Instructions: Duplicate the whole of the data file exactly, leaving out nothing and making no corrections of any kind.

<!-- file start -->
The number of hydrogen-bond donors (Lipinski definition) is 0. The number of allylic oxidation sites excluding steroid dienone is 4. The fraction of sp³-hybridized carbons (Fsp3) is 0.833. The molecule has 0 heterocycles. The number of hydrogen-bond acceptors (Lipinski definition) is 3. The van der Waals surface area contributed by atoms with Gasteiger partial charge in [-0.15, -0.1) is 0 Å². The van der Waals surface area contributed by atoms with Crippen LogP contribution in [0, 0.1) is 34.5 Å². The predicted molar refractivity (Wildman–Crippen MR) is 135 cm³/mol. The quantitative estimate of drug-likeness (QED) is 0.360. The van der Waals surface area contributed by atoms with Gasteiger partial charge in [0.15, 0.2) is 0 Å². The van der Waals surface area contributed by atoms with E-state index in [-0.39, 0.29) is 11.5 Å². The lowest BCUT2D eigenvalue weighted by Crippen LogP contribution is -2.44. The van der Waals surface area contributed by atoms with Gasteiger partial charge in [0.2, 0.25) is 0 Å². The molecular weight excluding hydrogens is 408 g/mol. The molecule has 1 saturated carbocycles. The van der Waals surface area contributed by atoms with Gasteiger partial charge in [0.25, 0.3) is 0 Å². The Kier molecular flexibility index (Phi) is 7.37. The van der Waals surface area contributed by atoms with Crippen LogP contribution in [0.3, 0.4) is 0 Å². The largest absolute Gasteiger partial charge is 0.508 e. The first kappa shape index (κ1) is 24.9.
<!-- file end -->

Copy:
The number of hydrogen-bond donors (Lipinski definition) is 0. The number of allylic oxidation sites excluding steroid dienone is 4. The fraction of sp³-hybridized carbons (Fsp3) is 0.833. The molecule has 0 heterocycles. The number of hydrogen-bond acceptors (Lipinski definition) is 3. The van der Waals surface area contributed by atoms with Gasteiger partial charge in [-0.15, -0.1) is 0 Å². The van der Waals surface area contributed by atoms with Crippen LogP contribution in [0, 0.1) is 34.5 Å². The predicted molar refractivity (Wildman–Crippen MR) is 135 cm³/mol. The quantitative estimate of drug-likeness (QED) is 0.360. The van der Waals surface area contributed by atoms with Gasteiger partial charge in [0.15, 0.2) is 0 Å². The van der Waals surface area contributed by atoms with E-state index in [-0.39, 0.29) is 11.5 Å². The lowest BCUT2D eigenvalue weighted by Crippen LogP contribution is -2.44. The van der Waals surface area contributed by atoms with Gasteiger partial charge in [0.2, 0.25) is 0 Å². The molecular weight excluding hydrogens is 408 g/mol. The molecule has 1 saturated carbocycles. The van der Waals surface area contributed by atoms with Gasteiger partial charge in [0.25, 0.3) is 0 Å². The Kier molecular flexibility index (Phi) is 7.37. The van der Waals surface area contributed by atoms with Crippen LogP contribution in [0.3, 0.4) is 0 Å². The largest absolute Gasteiger partial charge is 0.508 e. The first kappa shape index (κ1) is 24.9.